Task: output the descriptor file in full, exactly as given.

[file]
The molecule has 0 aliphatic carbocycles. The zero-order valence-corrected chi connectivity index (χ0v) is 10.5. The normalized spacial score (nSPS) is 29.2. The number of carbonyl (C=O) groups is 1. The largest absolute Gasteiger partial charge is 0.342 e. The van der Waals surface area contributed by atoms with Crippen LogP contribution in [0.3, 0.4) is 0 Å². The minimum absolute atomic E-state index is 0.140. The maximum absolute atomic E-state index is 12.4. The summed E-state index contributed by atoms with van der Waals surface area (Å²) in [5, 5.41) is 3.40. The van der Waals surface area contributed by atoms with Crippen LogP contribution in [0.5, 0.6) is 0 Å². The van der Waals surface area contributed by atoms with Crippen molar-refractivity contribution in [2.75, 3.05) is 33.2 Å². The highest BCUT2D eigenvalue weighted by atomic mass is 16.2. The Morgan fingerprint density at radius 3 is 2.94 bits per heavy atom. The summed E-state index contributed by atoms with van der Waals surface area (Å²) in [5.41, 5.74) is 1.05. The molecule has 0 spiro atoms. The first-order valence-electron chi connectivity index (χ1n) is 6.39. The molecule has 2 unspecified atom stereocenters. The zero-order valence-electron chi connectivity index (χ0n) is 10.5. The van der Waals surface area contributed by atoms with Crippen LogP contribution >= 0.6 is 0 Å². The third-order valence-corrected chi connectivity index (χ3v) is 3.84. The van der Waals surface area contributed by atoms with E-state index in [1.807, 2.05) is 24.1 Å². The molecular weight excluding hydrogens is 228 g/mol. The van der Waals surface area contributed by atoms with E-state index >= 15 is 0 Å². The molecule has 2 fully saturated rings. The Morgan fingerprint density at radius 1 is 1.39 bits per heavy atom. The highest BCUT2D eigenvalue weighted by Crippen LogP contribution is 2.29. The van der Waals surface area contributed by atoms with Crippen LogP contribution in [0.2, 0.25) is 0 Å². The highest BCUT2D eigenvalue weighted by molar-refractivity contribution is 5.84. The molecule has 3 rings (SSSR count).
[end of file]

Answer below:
The molecule has 0 aliphatic carbocycles. The zero-order valence-corrected chi connectivity index (χ0v) is 10.5. The normalized spacial score (nSPS) is 29.2. The number of carbonyl (C=O) groups is 1. The largest absolute Gasteiger partial charge is 0.342 e. The van der Waals surface area contributed by atoms with Crippen LogP contribution in [0.3, 0.4) is 0 Å². The minimum absolute atomic E-state index is 0.140. The maximum absolute atomic E-state index is 12.4. The summed E-state index contributed by atoms with van der Waals surface area (Å²) in [5, 5.41) is 3.40. The van der Waals surface area contributed by atoms with Crippen LogP contribution in [0.5, 0.6) is 0 Å². The van der Waals surface area contributed by atoms with Crippen molar-refractivity contribution in [2.75, 3.05) is 33.2 Å². The highest BCUT2D eigenvalue weighted by atomic mass is 16.2. The Morgan fingerprint density at radius 3 is 2.94 bits per heavy atom. The summed E-state index contributed by atoms with van der Waals surface area (Å²) in [5.41, 5.74) is 1.05. The molecule has 0 spiro atoms. The first-order valence-electron chi connectivity index (χ1n) is 6.39. The molecule has 2 unspecified atom stereocenters. The zero-order valence-electron chi connectivity index (χ0n) is 10.5. The van der Waals surface area contributed by atoms with Crippen LogP contribution >= 0.6 is 0 Å². The third-order valence-corrected chi connectivity index (χ3v) is 3.84. The van der Waals surface area contributed by atoms with E-state index in [1.807, 2.05) is 24.1 Å². The molecular weight excluding hydrogens is 228 g/mol. The van der Waals surface area contributed by atoms with E-state index >= 15 is 0 Å². The molecule has 2 fully saturated rings. The Morgan fingerprint density at radius 1 is 1.39 bits per heavy atom. The highest BCUT2D eigenvalue weighted by Crippen LogP contribution is 2.29. The van der Waals surface area contributed by atoms with Crippen LogP contribution in [0.2, 0.25) is 0 Å². The highest BCUT2D eigenvalue weighted by molar-refractivity contribution is 5.84. The molecule has 3 rings (SSSR count).